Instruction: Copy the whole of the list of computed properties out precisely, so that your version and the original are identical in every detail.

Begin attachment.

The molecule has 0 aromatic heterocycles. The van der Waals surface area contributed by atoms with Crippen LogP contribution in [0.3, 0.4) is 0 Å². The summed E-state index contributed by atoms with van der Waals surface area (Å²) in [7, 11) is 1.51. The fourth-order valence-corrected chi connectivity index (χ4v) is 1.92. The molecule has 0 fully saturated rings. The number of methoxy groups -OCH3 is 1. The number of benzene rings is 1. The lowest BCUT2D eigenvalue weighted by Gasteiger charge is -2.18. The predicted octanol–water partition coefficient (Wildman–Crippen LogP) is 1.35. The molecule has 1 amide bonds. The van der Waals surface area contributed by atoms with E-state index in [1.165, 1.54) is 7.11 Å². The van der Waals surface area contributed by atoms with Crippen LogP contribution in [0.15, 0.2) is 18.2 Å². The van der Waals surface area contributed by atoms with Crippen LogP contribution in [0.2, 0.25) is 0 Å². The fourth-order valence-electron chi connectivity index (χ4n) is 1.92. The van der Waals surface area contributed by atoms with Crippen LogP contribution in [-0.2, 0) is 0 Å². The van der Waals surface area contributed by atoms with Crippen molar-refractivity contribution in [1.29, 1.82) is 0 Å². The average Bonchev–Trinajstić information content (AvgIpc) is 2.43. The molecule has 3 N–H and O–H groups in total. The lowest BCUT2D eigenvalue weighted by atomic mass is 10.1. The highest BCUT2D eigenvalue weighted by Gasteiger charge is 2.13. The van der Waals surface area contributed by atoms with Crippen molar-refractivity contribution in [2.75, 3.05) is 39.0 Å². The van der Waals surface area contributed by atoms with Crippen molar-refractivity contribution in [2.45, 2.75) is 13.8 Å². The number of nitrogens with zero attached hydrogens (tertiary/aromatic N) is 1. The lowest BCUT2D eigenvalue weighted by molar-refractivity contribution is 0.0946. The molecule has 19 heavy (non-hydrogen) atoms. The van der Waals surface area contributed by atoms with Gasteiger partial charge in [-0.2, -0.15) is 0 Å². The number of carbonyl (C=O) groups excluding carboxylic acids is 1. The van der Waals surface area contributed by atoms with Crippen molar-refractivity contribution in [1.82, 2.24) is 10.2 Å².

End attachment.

The molecule has 0 aromatic heterocycles. The van der Waals surface area contributed by atoms with Crippen LogP contribution in [0.3, 0.4) is 0 Å². The summed E-state index contributed by atoms with van der Waals surface area (Å²) in [7, 11) is 1.51. The fourth-order valence-corrected chi connectivity index (χ4v) is 1.92. The molecule has 0 fully saturated rings. The number of methoxy groups -OCH3 is 1. The number of benzene rings is 1. The lowest BCUT2D eigenvalue weighted by Gasteiger charge is -2.18. The predicted octanol–water partition coefficient (Wildman–Crippen LogP) is 1.35. The molecule has 1 amide bonds. The van der Waals surface area contributed by atoms with E-state index in [1.165, 1.54) is 7.11 Å². The van der Waals surface area contributed by atoms with Crippen LogP contribution in [0.15, 0.2) is 18.2 Å². The van der Waals surface area contributed by atoms with Crippen LogP contribution in [0.2, 0.25) is 0 Å². The fourth-order valence-electron chi connectivity index (χ4n) is 1.92. The van der Waals surface area contributed by atoms with Crippen LogP contribution in [-0.2, 0) is 0 Å². The van der Waals surface area contributed by atoms with Crippen molar-refractivity contribution in [1.29, 1.82) is 0 Å². The average Bonchev–Trinajstić information content (AvgIpc) is 2.43. The molecule has 3 N–H and O–H groups in total. The lowest BCUT2D eigenvalue weighted by atomic mass is 10.1. The highest BCUT2D eigenvalue weighted by Gasteiger charge is 2.13. The van der Waals surface area contributed by atoms with Crippen molar-refractivity contribution in [2.75, 3.05) is 39.0 Å². The van der Waals surface area contributed by atoms with Crippen molar-refractivity contribution in [2.45, 2.75) is 13.8 Å². The number of nitrogens with zero attached hydrogens (tertiary/aromatic N) is 1. The lowest BCUT2D eigenvalue weighted by molar-refractivity contribution is 0.0946. The molecule has 19 heavy (non-hydrogen) atoms. The van der Waals surface area contributed by atoms with Gasteiger partial charge in [-0.2, -0.15) is 0 Å². The number of carbonyl (C=O) groups excluding carboxylic acids is 1. The van der Waals surface area contributed by atoms with Crippen molar-refractivity contribution in [1.82, 2.24) is 10.2 Å².